- 680 grams water* (room temperature)
- 1 tablespoon yeast
- 50 grams oil or melted vegan butter
- 2 tablespoons maple syrup / agave
- 1000 grams flour*
- 20 grams table salt (or 1 tablespoon coarse ground)
- I recommend using a food scale for this recipe!
- In a large plastic bucket or large bowl combine the water (~3 cups*) and yeast. Stir until dissolved. In the winter in my climate (cold and dry), I sometimes add a couple extra tablespoons of water to be sure there are no dry bits and the flour is hydrated.
- Add the oil (scant ¼ cup) and maple syrup and stir to incorporate.
- Add the flour (~6 ½ cups*) and salt (~3 teaspoons) to the bucket. I use all purpose flour or bread flour. *scoop and sweep method: I use a ¼ cup scoop to fill my 1 cup scoop and then level it with the flat side of a kitchen knife. Note: Weighing the ingredients is the most accurate.
- Using a dough scraper, your hands or a large spoon, mix together until all the flour is completely incorporated. I wet my hands several times to help get all the dry bits from the bottom of the bucket.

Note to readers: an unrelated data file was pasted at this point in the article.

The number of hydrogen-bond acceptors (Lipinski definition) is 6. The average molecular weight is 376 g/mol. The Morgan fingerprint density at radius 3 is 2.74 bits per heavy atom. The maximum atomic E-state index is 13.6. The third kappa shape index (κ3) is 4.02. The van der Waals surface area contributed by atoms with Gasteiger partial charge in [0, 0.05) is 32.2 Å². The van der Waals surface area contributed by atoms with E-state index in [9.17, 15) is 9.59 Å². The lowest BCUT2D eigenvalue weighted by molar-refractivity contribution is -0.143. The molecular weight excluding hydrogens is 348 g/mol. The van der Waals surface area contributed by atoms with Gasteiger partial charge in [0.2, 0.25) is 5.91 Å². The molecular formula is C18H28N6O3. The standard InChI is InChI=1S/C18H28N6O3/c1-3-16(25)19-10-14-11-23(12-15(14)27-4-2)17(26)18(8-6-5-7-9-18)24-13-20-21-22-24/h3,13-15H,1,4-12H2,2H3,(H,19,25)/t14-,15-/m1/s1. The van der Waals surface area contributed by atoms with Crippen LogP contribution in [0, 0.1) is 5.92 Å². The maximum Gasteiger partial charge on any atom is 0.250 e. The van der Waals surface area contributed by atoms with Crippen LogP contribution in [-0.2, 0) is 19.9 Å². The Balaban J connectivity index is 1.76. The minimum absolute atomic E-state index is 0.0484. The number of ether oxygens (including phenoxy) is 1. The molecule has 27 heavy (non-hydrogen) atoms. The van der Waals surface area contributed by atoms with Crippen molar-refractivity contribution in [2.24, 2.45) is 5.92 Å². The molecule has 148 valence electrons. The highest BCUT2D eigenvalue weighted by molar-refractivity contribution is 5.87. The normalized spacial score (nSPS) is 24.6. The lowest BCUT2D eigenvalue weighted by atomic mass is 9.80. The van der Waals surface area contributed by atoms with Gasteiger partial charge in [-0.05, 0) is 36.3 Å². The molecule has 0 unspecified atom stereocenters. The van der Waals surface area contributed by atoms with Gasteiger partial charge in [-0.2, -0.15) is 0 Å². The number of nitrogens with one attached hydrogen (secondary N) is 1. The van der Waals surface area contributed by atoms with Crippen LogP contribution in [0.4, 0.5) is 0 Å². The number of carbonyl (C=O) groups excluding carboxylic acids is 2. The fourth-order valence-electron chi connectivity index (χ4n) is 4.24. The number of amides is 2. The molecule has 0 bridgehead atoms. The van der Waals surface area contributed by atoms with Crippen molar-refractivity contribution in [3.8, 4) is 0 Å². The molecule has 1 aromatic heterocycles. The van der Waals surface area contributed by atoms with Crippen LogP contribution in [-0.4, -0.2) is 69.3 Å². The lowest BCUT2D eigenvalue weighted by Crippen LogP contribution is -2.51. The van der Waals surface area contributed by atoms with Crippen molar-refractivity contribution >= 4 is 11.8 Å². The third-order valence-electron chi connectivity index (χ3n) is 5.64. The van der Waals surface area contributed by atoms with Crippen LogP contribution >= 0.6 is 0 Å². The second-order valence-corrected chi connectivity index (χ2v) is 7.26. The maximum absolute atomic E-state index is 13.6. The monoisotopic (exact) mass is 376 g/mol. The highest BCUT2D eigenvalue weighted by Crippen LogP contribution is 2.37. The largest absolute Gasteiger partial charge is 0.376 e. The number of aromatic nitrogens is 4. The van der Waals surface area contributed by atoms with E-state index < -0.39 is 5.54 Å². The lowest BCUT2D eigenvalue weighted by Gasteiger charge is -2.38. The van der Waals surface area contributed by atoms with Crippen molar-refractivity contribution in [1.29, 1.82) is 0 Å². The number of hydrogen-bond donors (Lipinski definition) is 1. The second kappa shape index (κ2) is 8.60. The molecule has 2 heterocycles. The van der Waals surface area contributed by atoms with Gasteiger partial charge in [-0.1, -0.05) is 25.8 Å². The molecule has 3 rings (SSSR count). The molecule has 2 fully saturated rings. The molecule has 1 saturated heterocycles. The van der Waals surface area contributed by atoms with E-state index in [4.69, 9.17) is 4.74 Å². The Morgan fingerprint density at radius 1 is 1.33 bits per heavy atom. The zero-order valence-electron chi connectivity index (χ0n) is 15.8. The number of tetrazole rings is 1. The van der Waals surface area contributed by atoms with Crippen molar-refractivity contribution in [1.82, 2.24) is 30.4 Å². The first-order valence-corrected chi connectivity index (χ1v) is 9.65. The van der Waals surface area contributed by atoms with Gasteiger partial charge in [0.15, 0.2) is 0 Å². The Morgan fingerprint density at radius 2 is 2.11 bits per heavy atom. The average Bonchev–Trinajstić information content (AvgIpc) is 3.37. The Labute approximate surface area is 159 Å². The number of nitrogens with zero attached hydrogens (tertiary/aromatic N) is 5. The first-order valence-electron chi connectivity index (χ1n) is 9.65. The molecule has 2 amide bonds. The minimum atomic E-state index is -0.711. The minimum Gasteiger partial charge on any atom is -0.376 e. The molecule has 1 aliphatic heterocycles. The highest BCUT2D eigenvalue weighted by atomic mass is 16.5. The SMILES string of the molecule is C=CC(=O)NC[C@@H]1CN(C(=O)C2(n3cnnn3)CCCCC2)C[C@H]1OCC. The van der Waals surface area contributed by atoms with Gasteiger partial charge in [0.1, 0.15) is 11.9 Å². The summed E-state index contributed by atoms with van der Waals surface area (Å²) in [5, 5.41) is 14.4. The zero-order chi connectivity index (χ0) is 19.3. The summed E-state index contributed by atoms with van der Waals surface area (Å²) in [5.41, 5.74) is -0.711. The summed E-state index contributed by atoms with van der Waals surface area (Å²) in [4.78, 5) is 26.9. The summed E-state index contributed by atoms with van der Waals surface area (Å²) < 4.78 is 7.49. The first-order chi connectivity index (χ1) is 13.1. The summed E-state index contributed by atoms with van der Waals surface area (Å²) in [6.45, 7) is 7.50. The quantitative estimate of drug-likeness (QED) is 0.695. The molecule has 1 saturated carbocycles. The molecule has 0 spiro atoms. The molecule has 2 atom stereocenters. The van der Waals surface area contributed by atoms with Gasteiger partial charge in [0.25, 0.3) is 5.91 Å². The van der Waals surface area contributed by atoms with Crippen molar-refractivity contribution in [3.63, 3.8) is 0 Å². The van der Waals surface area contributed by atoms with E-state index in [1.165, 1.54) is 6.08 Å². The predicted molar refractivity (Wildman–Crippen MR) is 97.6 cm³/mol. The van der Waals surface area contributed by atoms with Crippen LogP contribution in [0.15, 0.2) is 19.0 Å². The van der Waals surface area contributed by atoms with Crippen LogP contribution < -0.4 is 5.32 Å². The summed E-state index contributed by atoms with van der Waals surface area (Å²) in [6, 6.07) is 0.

- The dough should be tacky/sticky but not sloppy or dry. Depending on what your climate is like and the flour you choose, you may need more or less water.
- Place lid on the bucket* or cover the bowl with a plastic bowl cover (creating a nice warm, draught-free environment for flour to hydrate, the yeast to grow and the dough to rise).*As the yeast is activated, it will produce gas so the bucket/container should not be airtight. I poke a small hole in the top of my dough bucket which works well or just place lid on top of bucket without sealing it.
- Leave the dough at room temperature for ~2 hours to rise.
- Place the bucket of dough in the fridge for up to two weeks. Pinch off a piece when you are ready to bake a whole loaf or just a bun or two.
- Pro Tip - remember to cover the hole in the lid with a little piece of tape after 2 days.
This recipe is from simplyceecee.co food blog. All images and content are copyright protected. Please do not use my images or republish this recipe without prior permission. Thank you.